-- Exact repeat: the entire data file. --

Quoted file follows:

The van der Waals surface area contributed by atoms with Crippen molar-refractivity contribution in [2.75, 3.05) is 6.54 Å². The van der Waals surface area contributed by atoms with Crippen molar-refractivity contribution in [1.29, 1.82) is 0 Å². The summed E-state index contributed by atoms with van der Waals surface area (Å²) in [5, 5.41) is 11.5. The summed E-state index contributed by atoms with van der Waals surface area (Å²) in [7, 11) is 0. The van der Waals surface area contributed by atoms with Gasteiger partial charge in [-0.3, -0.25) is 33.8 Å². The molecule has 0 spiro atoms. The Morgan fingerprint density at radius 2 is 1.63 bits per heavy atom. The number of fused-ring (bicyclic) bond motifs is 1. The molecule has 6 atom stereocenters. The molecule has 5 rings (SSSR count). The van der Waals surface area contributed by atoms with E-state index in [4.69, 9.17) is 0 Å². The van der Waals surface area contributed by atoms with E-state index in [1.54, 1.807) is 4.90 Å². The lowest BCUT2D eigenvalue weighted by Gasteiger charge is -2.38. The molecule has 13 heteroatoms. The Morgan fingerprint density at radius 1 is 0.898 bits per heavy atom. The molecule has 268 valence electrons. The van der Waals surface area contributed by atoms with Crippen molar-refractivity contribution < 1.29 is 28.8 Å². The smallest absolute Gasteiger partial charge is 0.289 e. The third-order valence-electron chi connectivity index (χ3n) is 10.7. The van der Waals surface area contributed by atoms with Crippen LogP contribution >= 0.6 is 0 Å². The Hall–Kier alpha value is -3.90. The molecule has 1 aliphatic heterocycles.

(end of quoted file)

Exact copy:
The van der Waals surface area contributed by atoms with Crippen molar-refractivity contribution in [2.75, 3.05) is 6.54 Å². The van der Waals surface area contributed by atoms with Crippen molar-refractivity contribution in [1.29, 1.82) is 0 Å². The summed E-state index contributed by atoms with van der Waals surface area (Å²) in [5, 5.41) is 11.5. The summed E-state index contributed by atoms with van der Waals surface area (Å²) in [7, 11) is 0. The van der Waals surface area contributed by atoms with Gasteiger partial charge in [-0.3, -0.25) is 33.8 Å². The molecule has 0 spiro atoms. The Morgan fingerprint density at radius 2 is 1.63 bits per heavy atom. The number of fused-ring (bicyclic) bond motifs is 1. The molecule has 6 atom stereocenters. The molecule has 5 rings (SSSR count). The van der Waals surface area contributed by atoms with E-state index in [4.69, 9.17) is 0 Å². The van der Waals surface area contributed by atoms with E-state index in [1.54, 1.807) is 4.90 Å². The lowest BCUT2D eigenvalue weighted by Gasteiger charge is -2.38. The molecule has 13 heteroatoms. The Morgan fingerprint density at radius 1 is 0.898 bits per heavy atom. The molecule has 268 valence electrons. The van der Waals surface area contributed by atoms with Crippen molar-refractivity contribution < 1.29 is 28.8 Å². The smallest absolute Gasteiger partial charge is 0.289 e. The third-order valence-electron chi connectivity index (χ3n) is 10.7. The van der Waals surface area contributed by atoms with Crippen LogP contribution >= 0.6 is 0 Å². The Hall–Kier alpha value is -3.90. The molecule has 1 aliphatic heterocycles.